For the teams involved, the functional decentralized exchange that Counterparty offers was the key differentiator compared to similar protocols. It is the decentralized exchange itself that would, essentially, draw more people toward the blockchain technology giving users more exciting interaction, making the concept of it more attractive.

Popularity of the Gaming Industry

According to the Entertainment Software Association (ESA) over 150 million Americans play video games. Approximately 63 percent of homes have a least one person playing video games on a regular basis or at least three hours per week.

When it comes to the monetary value of the gaming industry, the ESA reports that in 2014 the gaming industry sold more than 135 million games, generating $22 billion in revenue.

Unsurprisingly, video games are a strong contender for economic growth.

Of course, with more people using their phones to download and play games, consumers are becoming more interested in games that aren’t your run-of-the-mill casino, dice or gambling games. Games that are challenging and provide rewards are more interesting, which is why games such as Spells of Genesis, Takara, Game of Birds and Sarutobi are becoming increasingly popular.

Is Crypto too Complex?

Moss said that while it’s interesting to explore a new space with the potential for innovative games, he thinks that for regular users grasping the potential of crypto may be a little too complex for them.

“At the moment, most games are gambling dice games with the emphasis being on the financial rewards rather than innovative gameplay,” he said. “However, with Counterparty and tokenized game items I hope this will allow the development of crypto games that are not just about winning bitcoin but rather collecting value and wealth through blockchain assets and game items.”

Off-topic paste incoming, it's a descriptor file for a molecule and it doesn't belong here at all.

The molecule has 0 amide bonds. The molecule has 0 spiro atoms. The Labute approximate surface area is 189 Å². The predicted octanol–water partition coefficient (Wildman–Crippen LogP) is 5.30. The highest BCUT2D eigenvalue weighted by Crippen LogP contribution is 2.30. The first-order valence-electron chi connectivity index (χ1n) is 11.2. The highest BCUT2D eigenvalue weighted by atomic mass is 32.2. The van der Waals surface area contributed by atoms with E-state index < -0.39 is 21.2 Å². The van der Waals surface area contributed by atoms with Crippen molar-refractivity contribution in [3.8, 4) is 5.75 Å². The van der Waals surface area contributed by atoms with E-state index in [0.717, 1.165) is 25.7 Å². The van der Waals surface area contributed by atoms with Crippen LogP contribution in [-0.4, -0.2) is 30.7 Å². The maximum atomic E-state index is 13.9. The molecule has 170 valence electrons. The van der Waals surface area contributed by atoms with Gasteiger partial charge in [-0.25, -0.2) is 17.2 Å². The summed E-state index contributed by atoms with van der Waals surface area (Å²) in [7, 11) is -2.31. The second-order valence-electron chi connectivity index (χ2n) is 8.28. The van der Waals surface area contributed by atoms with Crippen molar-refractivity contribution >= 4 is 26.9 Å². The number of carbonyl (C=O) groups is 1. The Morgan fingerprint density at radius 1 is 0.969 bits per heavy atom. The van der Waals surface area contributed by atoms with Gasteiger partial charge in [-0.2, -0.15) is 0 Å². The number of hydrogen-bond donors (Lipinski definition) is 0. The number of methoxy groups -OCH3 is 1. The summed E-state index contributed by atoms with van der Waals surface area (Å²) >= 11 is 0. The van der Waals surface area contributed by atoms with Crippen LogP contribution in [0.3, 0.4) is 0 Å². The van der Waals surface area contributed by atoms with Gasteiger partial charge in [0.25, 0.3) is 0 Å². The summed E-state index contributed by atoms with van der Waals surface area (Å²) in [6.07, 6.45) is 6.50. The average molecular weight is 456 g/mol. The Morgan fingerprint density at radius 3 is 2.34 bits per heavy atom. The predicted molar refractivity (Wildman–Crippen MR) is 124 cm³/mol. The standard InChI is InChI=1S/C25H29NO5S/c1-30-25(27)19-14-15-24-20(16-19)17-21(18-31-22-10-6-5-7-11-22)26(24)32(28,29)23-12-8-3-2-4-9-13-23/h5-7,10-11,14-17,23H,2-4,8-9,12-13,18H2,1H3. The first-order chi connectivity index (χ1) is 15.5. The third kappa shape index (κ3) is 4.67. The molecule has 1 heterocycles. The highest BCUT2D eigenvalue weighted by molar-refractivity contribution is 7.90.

The popularity of PokemonGo, for example, is a clear indication that people are interested in innovative gameplay that involves gamers with their surroundings. Takara, in fact, is similar to PokemonGo, but instead of users collecting Pokemon they are finding bitcoins and various tokens.

Higashi suggested that adding bitcoin to PokemonGo would have the potential to boost the adoption rate of bitcoin to the wider community.

“If we can somehow insert blockchain into the equation, say being able to trade their Pokemon securely on the blockchain with other players, that alone can easily be a killer app for bitcoin.”

Currently, however, there aren’t many games that implement crypto in them. Nevertheless, with the release of IndieSquare’s API and SDK tools it will be easier for other creators to include crypto into their products.

“I predict as a game like Spells of Genesis becomes popular, other games will implement the use of SoG cards in their own games in order to attract SoG’s user base,” said Moss. “This ripple effect of sharing game items for users will incentivize other game development in their space.”